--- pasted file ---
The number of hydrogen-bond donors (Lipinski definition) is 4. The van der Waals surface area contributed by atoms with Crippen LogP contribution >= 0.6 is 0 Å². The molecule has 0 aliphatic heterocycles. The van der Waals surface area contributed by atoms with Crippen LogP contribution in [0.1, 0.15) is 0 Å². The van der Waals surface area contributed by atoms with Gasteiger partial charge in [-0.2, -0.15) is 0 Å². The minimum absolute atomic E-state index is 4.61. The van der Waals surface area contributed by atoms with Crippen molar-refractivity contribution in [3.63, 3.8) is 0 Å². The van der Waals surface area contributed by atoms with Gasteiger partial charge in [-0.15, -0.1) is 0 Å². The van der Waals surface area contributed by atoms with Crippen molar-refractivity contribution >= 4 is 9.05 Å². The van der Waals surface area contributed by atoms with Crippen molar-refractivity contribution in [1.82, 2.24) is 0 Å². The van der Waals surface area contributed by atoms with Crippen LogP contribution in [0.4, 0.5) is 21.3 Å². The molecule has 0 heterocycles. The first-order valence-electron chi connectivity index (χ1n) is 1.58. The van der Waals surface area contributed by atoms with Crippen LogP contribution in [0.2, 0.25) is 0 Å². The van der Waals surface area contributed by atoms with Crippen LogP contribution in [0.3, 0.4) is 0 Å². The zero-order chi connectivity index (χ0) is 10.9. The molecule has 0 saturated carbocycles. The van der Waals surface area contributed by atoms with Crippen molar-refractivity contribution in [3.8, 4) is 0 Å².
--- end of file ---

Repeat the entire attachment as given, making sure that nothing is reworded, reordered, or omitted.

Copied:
The number of hydrogen-bond donors (Lipinski definition) is 4. The van der Waals surface area contributed by atoms with Crippen LogP contribution >= 0.6 is 0 Å². The molecule has 0 aliphatic heterocycles. The van der Waals surface area contributed by atoms with Crippen LogP contribution in [0.1, 0.15) is 0 Å². The van der Waals surface area contributed by atoms with Gasteiger partial charge in [-0.2, -0.15) is 0 Å². The minimum absolute atomic E-state index is 4.61. The van der Waals surface area contributed by atoms with Crippen molar-refractivity contribution in [3.63, 3.8) is 0 Å². The van der Waals surface area contributed by atoms with Gasteiger partial charge in [-0.15, -0.1) is 0 Å². The van der Waals surface area contributed by atoms with Crippen molar-refractivity contribution >= 4 is 9.05 Å². The van der Waals surface area contributed by atoms with Crippen molar-refractivity contribution in [1.82, 2.24) is 0 Å². The van der Waals surface area contributed by atoms with Crippen LogP contribution in [0.4, 0.5) is 21.3 Å². The molecule has 0 heterocycles. The first-order valence-electron chi connectivity index (χ1n) is 1.58. The van der Waals surface area contributed by atoms with Crippen LogP contribution in [0.2, 0.25) is 0 Å². The van der Waals surface area contributed by atoms with Crippen LogP contribution in [0.3, 0.4) is 0 Å². The zero-order chi connectivity index (χ0) is 10.9. The molecule has 0 saturated carbocycles. The van der Waals surface area contributed by atoms with Crippen molar-refractivity contribution in [3.8, 4) is 0 Å².